The Greatest Soundtracks: The ’60s

Star Trek (1966-1969)

If you have watched the movies, you have definitely taken notice of how flawlessly the soundtrack manages to capture narrative storytelling in its own rights, while concurrently (and not confusingly) painting Star Trek.

The theme in Star Trek: The Original Series, written by Alexander Courage was what truly set the bar for everything that followed for the Star Trek franchise, visible from how it has been recreated, adapted, and stuck throughout the years. Look forward to the seamless blending of suspense with strong motifs and the iconic, recurring eerie drone-like noises that make the franchise’s music to come. Whether you’re a fan or not, this soundtrack has, and will always be your friend!

Mission Impossible (1966-1973)

Anyone trying to to beat this reverberating theme would be on an impossible mission. The theme, written by jazz-pianist Lalo Schifrin was originally created for the Mission: Impossible TV Series, and has since received more acknowledgement with every appearance in the Mission: Impossible franchise, having been adapted and used in the franchise’s movies.

Prepare to have your heart racing as the soundtrack takes you in a dimension of action-packed, impossible storytelling, all with the pounding bass piano riffs and the brilliant orchestral palette of the 1960s that see no need for synthesizers or electronics. If you’re getting bored at work maybe listening to this will kick the challenge up a notch for you.

The Good, The Bad and The Ugly (1966)

The composition by Ennio Morricone for The Good, The Bad and The Ugly is more than just good, it’s the best! Morricone explores levels of melancholy with moving arrangement of sweeping western brass combined with roaring percussion and haunting vocals.

The mesmerising soundtrack has a shape of its own, capturing ecstatic beauty and vibrance in a manner that is so sensitive, it will move you to tears. Before you add this to your playlist, be prepared – you are committing to having your emotions stripped, exposed and vulnerable by this vast and stirring soundtrack.

Rosemary’s Baby (1968)

Much of the experience watching a horror film is not as terrifying when you hit mute on the sound. This is especially so with the extra-harrowing soundtrack of horror classic Rosemary’s Baby. Feel your skin crawl as Krzysztof Komeda uses a dark, disquieting type of jazz to tell the story of Rosemary’s discovery about her eerie baby.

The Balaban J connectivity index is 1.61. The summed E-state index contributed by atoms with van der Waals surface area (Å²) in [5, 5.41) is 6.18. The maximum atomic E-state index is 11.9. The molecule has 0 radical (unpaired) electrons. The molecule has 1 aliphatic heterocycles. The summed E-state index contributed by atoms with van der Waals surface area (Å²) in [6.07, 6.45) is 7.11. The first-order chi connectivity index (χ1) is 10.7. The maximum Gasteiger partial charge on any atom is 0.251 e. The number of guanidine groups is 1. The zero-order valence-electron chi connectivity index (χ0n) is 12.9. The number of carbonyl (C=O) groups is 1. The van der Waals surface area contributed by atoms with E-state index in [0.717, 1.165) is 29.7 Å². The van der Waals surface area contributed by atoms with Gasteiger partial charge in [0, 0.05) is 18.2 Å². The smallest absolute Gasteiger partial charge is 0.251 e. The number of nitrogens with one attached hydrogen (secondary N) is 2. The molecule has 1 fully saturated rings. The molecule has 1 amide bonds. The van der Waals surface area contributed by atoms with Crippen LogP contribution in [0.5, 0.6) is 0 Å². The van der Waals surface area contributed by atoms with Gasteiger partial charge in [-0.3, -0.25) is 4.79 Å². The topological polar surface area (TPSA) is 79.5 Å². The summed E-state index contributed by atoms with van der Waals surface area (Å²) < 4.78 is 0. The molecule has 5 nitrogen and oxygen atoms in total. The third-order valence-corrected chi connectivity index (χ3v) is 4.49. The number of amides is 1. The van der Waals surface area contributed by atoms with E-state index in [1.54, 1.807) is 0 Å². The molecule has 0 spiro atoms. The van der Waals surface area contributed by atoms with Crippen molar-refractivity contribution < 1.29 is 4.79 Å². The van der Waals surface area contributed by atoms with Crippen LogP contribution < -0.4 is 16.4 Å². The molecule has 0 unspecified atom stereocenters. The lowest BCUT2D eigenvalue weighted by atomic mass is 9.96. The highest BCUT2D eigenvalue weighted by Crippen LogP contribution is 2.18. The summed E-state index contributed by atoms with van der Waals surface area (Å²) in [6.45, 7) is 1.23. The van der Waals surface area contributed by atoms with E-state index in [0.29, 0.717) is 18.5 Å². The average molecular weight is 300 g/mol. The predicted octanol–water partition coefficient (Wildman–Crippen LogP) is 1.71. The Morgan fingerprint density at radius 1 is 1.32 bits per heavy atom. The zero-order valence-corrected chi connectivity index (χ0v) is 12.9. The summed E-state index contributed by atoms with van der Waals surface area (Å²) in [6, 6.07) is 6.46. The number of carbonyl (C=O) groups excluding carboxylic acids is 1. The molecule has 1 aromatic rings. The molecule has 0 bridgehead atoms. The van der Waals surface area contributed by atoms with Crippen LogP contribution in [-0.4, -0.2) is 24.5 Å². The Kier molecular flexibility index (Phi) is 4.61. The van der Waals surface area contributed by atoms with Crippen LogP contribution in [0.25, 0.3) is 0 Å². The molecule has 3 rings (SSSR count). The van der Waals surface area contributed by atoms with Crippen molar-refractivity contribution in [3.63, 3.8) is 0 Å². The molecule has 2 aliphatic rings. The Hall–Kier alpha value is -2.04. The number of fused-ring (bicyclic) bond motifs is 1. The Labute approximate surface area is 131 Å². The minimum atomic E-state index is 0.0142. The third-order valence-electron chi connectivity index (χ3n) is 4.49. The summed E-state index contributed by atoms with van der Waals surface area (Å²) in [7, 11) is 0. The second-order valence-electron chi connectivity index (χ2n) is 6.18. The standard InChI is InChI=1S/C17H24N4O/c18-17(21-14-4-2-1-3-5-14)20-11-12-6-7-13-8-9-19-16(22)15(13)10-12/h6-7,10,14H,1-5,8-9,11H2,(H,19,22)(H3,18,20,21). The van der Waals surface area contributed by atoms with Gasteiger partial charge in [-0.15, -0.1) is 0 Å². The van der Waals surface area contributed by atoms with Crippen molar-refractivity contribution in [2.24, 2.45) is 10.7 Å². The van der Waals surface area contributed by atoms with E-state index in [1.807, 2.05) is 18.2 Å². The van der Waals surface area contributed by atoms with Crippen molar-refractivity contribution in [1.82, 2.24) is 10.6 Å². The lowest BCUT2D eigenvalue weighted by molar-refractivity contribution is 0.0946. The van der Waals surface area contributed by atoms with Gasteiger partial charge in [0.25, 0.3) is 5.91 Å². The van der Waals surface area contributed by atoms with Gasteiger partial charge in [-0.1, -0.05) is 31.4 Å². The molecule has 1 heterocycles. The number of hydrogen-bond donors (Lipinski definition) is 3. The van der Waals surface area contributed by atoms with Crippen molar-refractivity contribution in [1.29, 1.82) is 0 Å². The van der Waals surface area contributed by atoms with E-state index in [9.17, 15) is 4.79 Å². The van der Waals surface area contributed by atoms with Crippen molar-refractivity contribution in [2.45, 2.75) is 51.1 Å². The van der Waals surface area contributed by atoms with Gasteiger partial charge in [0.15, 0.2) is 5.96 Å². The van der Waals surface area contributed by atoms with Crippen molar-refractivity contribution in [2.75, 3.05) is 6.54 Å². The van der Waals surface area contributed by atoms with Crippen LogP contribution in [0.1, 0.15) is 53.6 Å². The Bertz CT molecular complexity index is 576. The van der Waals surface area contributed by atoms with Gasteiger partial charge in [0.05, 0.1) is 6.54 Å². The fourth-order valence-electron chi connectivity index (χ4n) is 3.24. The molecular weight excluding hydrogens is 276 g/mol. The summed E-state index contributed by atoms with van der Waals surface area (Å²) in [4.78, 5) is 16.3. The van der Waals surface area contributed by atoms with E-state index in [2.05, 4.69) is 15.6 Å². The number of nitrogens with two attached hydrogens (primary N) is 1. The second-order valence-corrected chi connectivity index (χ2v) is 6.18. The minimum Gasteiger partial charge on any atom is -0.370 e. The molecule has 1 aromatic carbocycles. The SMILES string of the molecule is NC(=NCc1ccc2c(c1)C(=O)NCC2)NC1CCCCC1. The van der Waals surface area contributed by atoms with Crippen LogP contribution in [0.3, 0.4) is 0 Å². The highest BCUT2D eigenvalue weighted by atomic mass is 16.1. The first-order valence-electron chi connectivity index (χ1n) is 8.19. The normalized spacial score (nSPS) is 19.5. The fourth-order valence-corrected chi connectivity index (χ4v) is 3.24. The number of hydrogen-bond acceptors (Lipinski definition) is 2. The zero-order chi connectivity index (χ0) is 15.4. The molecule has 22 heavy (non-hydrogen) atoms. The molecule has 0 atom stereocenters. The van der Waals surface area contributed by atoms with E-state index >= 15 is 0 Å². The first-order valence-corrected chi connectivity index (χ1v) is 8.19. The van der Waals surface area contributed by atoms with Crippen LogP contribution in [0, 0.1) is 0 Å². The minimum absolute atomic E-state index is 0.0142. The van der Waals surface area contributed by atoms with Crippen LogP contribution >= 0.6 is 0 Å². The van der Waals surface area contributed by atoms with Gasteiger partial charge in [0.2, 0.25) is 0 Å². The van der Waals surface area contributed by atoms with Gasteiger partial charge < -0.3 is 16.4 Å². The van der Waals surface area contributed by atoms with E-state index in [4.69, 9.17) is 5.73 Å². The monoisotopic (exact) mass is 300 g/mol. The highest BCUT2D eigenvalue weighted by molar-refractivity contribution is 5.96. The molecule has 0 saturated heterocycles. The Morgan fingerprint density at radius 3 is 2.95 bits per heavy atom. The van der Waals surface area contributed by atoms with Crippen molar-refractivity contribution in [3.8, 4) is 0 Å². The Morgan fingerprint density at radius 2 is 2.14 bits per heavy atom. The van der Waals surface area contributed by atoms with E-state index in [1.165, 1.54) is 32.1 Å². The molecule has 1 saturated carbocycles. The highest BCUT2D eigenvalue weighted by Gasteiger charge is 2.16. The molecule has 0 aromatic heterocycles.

The music for Rosemary’s baby remains one of the most memorable horror soundtracks, due to its wonderful storytelling abilities and ability to combine demonic tension with dreamy, misfortunate tragedy. Even if you have a penchant for horror movies, the soundtrack for Rosemary’s Baby, especially Mia Farrow’s voice in the “La-la-la-llaby” (Lullaby!) will only keep you awake all night with blood-curdling visions of a coven standing around your bed.

Midnight Cowboy (1969)

The soundtrack for Midnight Cowboy by John Barry will definitely strike you as pleasant and memorable, with its haunting and melancholy calypso-Western tunes, and an insane harmonica solo that is hard to miss.

This soundtrack is more experimental for John Barry’s style, which is typically heavily laced with brass and strings – Midnight Cowboy was his attempt at integrating famous pop acts with harmonisation of the late 60s. The soundtrack intensely follows the film’s characters and their endeavours through poverty in the harsh realities of modern day New York.

If you focus hard enough on the soundtrack, you will experience comfort so warm and bittersweet that it is almost psychedelic.

With his wonderful work on the film, it’s a bummer he didn’t receive any on-screen credit.

Butch Cassidy and The Sundance Kids (1969)

The Remake: https://play.spotify.com/track/5d311yNsEhYb7TWAOYBmhI
Butch Cassidy and The Sundance Kids was an embodiment of the rebellious 60s, following the story of free-spirited rogues. As glorious as the movie was, it would not have been as great without the Burt Bacharach’s dense, multilayered soundtrack.

The short, 26 minute soundtrack is perfect for an infectious pick-me-up on your way to work especially if you’re a fan of dreamy, baroque pop. Brace yourself for the saccharine vocals and swaying waltz rhythm as Bacharach gives you the best, most enjoyable of American pop.

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